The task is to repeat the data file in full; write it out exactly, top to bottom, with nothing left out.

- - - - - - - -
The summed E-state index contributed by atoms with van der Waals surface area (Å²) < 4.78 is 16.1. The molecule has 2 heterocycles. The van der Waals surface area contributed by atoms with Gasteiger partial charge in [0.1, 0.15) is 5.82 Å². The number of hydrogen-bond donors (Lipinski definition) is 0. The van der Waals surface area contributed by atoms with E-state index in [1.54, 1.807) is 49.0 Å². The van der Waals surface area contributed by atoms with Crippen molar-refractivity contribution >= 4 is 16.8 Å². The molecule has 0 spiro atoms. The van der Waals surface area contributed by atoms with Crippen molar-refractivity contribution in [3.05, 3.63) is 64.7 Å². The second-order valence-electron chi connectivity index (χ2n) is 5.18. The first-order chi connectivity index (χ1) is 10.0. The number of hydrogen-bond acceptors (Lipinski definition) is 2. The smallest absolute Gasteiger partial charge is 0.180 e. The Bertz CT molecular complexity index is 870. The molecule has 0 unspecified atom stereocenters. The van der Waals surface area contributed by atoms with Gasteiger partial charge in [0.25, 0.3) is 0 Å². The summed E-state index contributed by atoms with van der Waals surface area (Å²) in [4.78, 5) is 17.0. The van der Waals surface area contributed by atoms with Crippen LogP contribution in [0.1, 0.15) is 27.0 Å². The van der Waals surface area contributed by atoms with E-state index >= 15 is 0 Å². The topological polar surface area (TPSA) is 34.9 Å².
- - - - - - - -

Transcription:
The summed E-state index contributed by atoms with van der Waals surface area (Å²) < 4.78 is 16.1. The molecule has 2 heterocycles. The van der Waals surface area contributed by atoms with Gasteiger partial charge in [0.1, 0.15) is 5.82 Å². The number of hydrogen-bond donors (Lipinski definition) is 0. The van der Waals surface area contributed by atoms with E-state index in [1.54, 1.807) is 49.0 Å². The van der Waals surface area contributed by atoms with Crippen molar-refractivity contribution >= 4 is 16.8 Å². The molecule has 0 spiro atoms. The van der Waals surface area contributed by atoms with Crippen molar-refractivity contribution in [3.05, 3.63) is 64.7 Å². The second-order valence-electron chi connectivity index (χ2n) is 5.18. The first-order chi connectivity index (χ1) is 10.0. The number of hydrogen-bond acceptors (Lipinski definition) is 2. The smallest absolute Gasteiger partial charge is 0.180 e. The Bertz CT molecular complexity index is 870. The molecule has 0 unspecified atom stereocenters. The van der Waals surface area contributed by atoms with Gasteiger partial charge in [0.25, 0.3) is 0 Å². The summed E-state index contributed by atoms with van der Waals surface area (Å²) in [4.78, 5) is 17.0. The van der Waals surface area contributed by atoms with Crippen LogP contribution in [0.1, 0.15) is 27.0 Å². The van der Waals surface area contributed by atoms with E-state index >= 15 is 0 Å². The topological polar surface area (TPSA) is 34.9 Å².